Court decision highlights budgeting miscalculations can prove costly

Court decision highlights budgeting miscalculations can prove costly

Employee tribunal claim against insurers of insolvent employer

On 1 April 2013, following Lord Justice Jackson’s review of civil litigation costs, the current cost management rules came into force. In cases where the rules apply, parties are required to file costs budgets setting out their incurred and estimated future costs of the litigation. The implementation of these rules has been strict. Costs budgets need to be filed by the relevant time limit and litigation lawyers will be familiar with the sanctions that might arise from a failure to do so. 

However meeting that deadline is not the only factor lawyers must consider when dealing with costs budgets. Recoverable costs in litigation will generally be limited to approved budgeted figures (unless there is a good reason) and costs must be kept under careful review as the litigation progresses. A recent High Court decision, Persimmon Homes Ltd & Another v Osborne Clark LLP & Another, has highlighted this.

Background

The proceedings arose from a negligence claim brought by the claimants against the law firm defendants (OC). The claimants valued their claim against OC at around £10,000,000 and OC separately brought a claim against the first claimant for unpaid fees of over £400,000. The claims were managed together and, in late 2019, a costs and case management conference (CCMC) took place. Following that, the judge issued case management directions, including in relation to budgeting and providing for a further CMC in May 2020, and the parties’ costs budgets were finalised. 

As the litigation progressed during 2020, the parties encountered various delays in meeting the timetable, particularly in relation to the claimants’ disclosure, and the July 2021 trial dates had to be re-listed for May 2022. The claimants subsequently issued an application in December 2020 to vary their costs budget, seeking to increase their costs by around £1.339m to £2.795m. This more than doubled the provision for estimated future costs that had been approved in December 2019.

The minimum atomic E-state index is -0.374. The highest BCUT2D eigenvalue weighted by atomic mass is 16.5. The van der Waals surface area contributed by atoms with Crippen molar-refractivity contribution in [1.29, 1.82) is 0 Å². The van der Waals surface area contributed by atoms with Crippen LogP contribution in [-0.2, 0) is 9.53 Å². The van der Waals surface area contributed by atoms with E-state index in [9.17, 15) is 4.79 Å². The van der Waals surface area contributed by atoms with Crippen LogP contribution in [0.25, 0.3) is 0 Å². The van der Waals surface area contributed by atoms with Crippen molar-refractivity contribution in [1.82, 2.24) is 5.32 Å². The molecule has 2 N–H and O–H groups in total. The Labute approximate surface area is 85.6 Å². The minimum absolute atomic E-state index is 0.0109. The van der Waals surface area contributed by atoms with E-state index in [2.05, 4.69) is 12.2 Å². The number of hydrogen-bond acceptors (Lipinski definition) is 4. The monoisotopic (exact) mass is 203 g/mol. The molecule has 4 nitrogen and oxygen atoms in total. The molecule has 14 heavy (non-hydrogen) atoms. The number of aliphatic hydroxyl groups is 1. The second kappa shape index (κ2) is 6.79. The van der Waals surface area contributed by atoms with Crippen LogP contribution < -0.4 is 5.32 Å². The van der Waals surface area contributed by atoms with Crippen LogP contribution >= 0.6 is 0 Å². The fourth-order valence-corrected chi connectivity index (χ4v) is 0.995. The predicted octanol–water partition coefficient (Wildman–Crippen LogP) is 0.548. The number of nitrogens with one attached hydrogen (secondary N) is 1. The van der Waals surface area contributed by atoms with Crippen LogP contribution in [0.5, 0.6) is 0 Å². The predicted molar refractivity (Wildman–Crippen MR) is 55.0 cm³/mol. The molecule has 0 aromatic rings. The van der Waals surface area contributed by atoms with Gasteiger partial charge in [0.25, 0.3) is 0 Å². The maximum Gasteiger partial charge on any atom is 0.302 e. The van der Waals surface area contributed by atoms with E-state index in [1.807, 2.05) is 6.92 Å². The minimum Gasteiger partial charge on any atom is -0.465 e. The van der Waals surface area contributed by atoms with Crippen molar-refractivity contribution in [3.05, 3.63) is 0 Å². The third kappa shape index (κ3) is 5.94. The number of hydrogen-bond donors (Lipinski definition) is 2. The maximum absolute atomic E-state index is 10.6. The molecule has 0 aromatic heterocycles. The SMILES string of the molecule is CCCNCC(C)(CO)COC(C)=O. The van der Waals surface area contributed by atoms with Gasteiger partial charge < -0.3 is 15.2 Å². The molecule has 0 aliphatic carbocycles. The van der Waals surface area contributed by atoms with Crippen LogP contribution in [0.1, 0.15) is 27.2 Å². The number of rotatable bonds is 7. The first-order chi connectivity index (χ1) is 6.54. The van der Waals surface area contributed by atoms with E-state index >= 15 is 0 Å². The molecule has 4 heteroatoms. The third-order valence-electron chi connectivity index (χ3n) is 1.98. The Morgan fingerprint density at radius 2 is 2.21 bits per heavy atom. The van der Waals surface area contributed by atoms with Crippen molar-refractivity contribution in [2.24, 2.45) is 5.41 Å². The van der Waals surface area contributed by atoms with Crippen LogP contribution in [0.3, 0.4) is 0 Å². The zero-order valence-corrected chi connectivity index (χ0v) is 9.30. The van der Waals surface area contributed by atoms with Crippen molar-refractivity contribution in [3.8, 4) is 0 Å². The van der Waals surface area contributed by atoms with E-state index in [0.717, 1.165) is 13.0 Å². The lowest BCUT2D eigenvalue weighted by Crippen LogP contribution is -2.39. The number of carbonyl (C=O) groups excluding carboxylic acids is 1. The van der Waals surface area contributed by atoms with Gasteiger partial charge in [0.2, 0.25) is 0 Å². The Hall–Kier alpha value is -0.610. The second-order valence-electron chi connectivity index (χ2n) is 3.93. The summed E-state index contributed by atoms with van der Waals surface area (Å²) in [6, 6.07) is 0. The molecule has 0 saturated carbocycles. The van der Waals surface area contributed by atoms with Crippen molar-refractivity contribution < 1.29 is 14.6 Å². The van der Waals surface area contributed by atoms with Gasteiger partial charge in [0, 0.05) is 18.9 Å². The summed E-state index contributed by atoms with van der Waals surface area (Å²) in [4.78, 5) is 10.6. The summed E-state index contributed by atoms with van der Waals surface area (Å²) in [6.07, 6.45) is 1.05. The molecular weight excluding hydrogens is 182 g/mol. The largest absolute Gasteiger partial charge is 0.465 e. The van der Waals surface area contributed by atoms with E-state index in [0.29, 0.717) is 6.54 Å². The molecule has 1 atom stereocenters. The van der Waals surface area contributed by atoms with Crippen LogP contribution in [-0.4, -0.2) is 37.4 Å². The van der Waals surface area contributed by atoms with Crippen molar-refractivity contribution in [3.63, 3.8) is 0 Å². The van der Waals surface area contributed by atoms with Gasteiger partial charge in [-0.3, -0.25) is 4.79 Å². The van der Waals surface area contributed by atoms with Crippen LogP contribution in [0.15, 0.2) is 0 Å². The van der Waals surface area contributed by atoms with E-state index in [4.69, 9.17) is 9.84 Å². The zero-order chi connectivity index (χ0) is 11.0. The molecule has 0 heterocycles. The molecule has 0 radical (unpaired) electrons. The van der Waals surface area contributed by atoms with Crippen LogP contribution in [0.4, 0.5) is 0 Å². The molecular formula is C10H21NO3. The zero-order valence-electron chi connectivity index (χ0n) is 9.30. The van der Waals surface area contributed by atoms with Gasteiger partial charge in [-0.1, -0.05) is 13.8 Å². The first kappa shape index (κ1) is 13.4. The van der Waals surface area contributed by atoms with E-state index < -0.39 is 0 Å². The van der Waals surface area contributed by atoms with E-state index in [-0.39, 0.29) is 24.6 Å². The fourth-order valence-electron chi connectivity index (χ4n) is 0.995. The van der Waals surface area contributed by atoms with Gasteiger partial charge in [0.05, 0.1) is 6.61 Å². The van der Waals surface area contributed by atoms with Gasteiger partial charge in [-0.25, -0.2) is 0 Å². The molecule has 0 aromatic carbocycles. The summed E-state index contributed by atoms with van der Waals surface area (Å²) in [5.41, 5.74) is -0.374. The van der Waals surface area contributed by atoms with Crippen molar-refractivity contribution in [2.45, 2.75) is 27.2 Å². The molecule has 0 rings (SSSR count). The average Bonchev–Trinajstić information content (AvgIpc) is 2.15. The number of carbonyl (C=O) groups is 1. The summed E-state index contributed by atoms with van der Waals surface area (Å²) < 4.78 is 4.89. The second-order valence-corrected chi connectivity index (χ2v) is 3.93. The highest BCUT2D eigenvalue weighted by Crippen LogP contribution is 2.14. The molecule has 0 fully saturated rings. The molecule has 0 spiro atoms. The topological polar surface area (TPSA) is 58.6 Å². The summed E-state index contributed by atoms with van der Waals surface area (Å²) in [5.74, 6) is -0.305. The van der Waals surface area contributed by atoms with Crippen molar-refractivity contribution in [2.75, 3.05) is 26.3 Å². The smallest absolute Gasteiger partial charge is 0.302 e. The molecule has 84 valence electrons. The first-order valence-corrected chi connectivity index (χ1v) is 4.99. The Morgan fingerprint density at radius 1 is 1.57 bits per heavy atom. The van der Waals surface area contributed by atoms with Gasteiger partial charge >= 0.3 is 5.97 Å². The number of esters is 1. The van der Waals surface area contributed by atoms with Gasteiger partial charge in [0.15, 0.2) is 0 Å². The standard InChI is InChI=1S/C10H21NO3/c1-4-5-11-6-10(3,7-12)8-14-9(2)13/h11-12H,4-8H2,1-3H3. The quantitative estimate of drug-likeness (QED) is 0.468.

Procedure

CPR 3.15A, which came into force on 1 October 2020, clarifies the procedure to be followed in applications to vary costs budgets. This rule provides that applicants must meet the two following criteria: (i) there has been a significant development in the litigation that warrants a revision to the last approved budget; and (ii) the particulars of any revised budgets have been submitted promptly to the other party for agreement and subsequently to the court. Even if the two tests are satisfied, the court will still exercise discretion, bearing in mind the overriding objective, and the need to deal with cases justly and at proportionate cost.

The High Court Decision

The claimants’ application to vary their costs budget came before Master Kaye earlier this year and was dismissed.

The claimants sought to rely on three significant developments. In dismissing the claimants’ application Master Kaye considered the relevant tests for each one:

RFI/RRFI – OC served a two-page Request for Further Information (RFI) in February 2020 and the claimants served a four-page response (RRFI) in August 2020. While Master Kaye accepted the costs of the RFI/RRFI were not anticipated in 2019 and the RFI was a development, she was not persuaded it was a significant development warranting a budget variation or that the claimants had considered it was when the RFI was served. Further Master Kaye deemed the application in relation to the RFI/RRFI too late, having been submitted 10 months after the RFI was served.